Now with that said, my story about the polygraph machine continues. There is a tie-in between this story and the one I wrote before it regarding the search for two dead Mexicans. The tie-in is immunity. I’m no lawyer but according to

“State and federal statutes may grant witnesses immunity from prosecution for the use of their testimony in court or before a grand jury. Sometimes, the testimony of one witness is so valuable to the goals of crime prevention and justice that the promise of allowing that witness to go unpunished is a fair trade…. Although the Fifth Amendment to the U.S. Constitution grants witnesses a Privilege against Self-Incrimination, the U.S. Supreme Court has permitted prosecutors to overcome this privilege by granting witnesses immunity.”

Would any D.A. in the United States give immunity to a two time convicted murderer in order for that person to agree to lead authorities to the graves of two more murder victims? And allow the informant to avoid punishment? I don’t think so. Not even if Jimmy Hoffa was buried here. Many of you are asking, what’s next now?  I’ll try to answer that.

Washington County investigators have a tremendous work load, investigating dozens of more recent crimes. Deputies are plenty busy but the case is moving forward.

As for the two dead men, who had gotten mixed up with the wrong people during a drug smuggling operation, well they have been buried together for close to thirty years and it looks like they may have to wait just a little longer for the end of their story to be told.

On a lighter note; basketball fever is here and with that comes the college season’s March Madness playoffs. On Saturday February 16th OSU will be playing OU at 12 PM in Gallagher-IBA Arena and I’ll be there. This is their annual Bedlam game and with both team on winning streaks and a chance for both to go to the tournament it should be a great one. It’s only a two hour drive and tickets are cheap so check it out!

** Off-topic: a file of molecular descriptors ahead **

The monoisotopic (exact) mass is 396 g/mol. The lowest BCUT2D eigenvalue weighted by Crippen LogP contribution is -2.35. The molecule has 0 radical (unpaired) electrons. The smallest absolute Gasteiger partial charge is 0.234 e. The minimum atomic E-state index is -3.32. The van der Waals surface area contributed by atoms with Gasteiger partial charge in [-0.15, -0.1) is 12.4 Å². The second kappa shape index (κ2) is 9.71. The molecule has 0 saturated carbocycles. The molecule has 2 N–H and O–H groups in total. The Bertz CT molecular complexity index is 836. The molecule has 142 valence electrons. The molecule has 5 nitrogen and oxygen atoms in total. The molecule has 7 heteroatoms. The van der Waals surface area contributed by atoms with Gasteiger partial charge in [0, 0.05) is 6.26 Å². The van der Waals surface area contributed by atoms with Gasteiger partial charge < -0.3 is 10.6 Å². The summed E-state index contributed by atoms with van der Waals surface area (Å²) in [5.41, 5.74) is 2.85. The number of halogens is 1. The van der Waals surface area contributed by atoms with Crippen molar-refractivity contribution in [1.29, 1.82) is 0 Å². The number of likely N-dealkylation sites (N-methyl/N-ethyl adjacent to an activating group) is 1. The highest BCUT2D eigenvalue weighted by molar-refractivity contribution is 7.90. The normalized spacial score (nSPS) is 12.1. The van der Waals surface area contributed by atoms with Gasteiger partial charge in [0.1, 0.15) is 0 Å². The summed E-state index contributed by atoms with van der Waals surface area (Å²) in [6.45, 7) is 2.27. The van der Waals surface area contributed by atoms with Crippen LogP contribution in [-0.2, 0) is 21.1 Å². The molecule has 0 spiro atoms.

Till next time I’ll see ya down the road….




Polygraph Tests

  Since this story ran I have received a lot of comments from people questioning the validity of polygraph testing. Look for more on this, and the case of the two dead Mexicans, in upcoming posts.

Down The Road with the Original Buffalo Dale

 Welcome back.   To all the bad guys: the term polygraph or lie detector test means trouble for you. Today’s new technology has a 93% accuracy rate so most liars don’t want anything to with it and seldom show up for scheduled tests. Last Friday with nothing to hide I expected my experience with a polygraph test to be entertaining and it was. I hope you think so too.

Polygraphs have been around since the 1920s. Back in the early day, the basis of the testing was measurement of blood pressure, heart rates and breathing patterns which is still in effect today and is now tabulated by computer. With a properly trained examiner the computer can also determine if a subject is on drugs.

Oklahoma is one of 28 states that require polygraph examiners to be licensed. I learned that this is a lengthy process which is overseen by a 5 person State Board governed by Oklahoma’s Attorney General. After licensing, examiners are required to take continuing education classes to keep their skills up to date. There are only a few people who can comply with the rigorous standards of this profession and Roy Clugston out of Tulsa is one of them.

At the start of his career Roy spent fourteen years as a detective with Tulsa’s robbery and homicide units. It was during this time that he first got into the truth and deception business. Since then he has been involved with a range of criminal investigations, from the kidnapping and murder of two women of means in 1977 by Larry Chaney which took place in south Tulsa County to the rape and murder of kindergartener Tammy Michael Moody by a school janitor.

Roy has been a polygraph examiner for thirty-three years and he has performed literally thousands of these tests.  These are some of the things I found particularly interesting about his profession:

Most of his work is done on cases concerning divorce, child molestation and sexual assaults. The assaults are committed against wives but not always.

Defense attorneys use polygraph tests a lot and one myth is that the results are not admissible in court. They are.

In order to perform a test accurately the trained examiner has to know all the facts of a case. He uses this information to build rapport with the subject of the test. The examiner has to establish a relationship with this person way before anything can be hooked up.

All the questions are reviewed before the test begins and there are no tricks or games played to confuse the person who is being tested. Basically the examiner has to understand any slang or cultural idioms a subject might use and be able to use those words in his own speech.  Being a man who idolizes Will Rogers and who always tries to tell the truth, I ain’t scared but I can tell you its very intelligent stuff and way over my head.